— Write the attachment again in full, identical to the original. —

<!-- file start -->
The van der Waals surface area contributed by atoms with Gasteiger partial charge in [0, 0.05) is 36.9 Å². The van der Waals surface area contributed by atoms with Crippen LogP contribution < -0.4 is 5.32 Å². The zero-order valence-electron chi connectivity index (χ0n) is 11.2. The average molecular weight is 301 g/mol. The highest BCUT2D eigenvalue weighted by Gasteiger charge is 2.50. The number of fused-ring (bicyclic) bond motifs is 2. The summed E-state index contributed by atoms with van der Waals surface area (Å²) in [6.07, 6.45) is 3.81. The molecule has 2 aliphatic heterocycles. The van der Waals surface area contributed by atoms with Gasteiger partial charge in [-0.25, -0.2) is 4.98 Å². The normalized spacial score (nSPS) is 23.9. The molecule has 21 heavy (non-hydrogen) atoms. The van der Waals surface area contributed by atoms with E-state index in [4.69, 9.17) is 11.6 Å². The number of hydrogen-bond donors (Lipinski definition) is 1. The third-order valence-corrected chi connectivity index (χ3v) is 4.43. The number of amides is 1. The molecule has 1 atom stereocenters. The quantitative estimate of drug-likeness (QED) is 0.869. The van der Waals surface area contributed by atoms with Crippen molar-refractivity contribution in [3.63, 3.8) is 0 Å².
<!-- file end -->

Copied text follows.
The van der Waals surface area contributed by atoms with Gasteiger partial charge in [0, 0.05) is 36.9 Å². The van der Waals surface area contributed by atoms with Crippen LogP contribution < -0.4 is 5.32 Å². The zero-order valence-electron chi connectivity index (χ0n) is 11.2. The average molecular weight is 301 g/mol. The highest BCUT2D eigenvalue weighted by Gasteiger charge is 2.50. The number of fused-ring (bicyclic) bond motifs is 2. The summed E-state index contributed by atoms with van der Waals surface area (Å²) in [6.07, 6.45) is 3.81. The molecule has 2 aliphatic heterocycles. The van der Waals surface area contributed by atoms with Gasteiger partial charge in [-0.25, -0.2) is 4.98 Å². The normalized spacial score (nSPS) is 23.9. The molecule has 21 heavy (non-hydrogen) atoms. The van der Waals surface area contributed by atoms with E-state index in [4.69, 9.17) is 11.6 Å². The number of hydrogen-bond donors (Lipinski definition) is 1. The third-order valence-corrected chi connectivity index (χ3v) is 4.43. The number of amides is 1. The molecule has 1 atom stereocenters. The quantitative estimate of drug-likeness (QED) is 0.869. The van der Waals surface area contributed by atoms with Crippen molar-refractivity contribution in [3.63, 3.8) is 0 Å².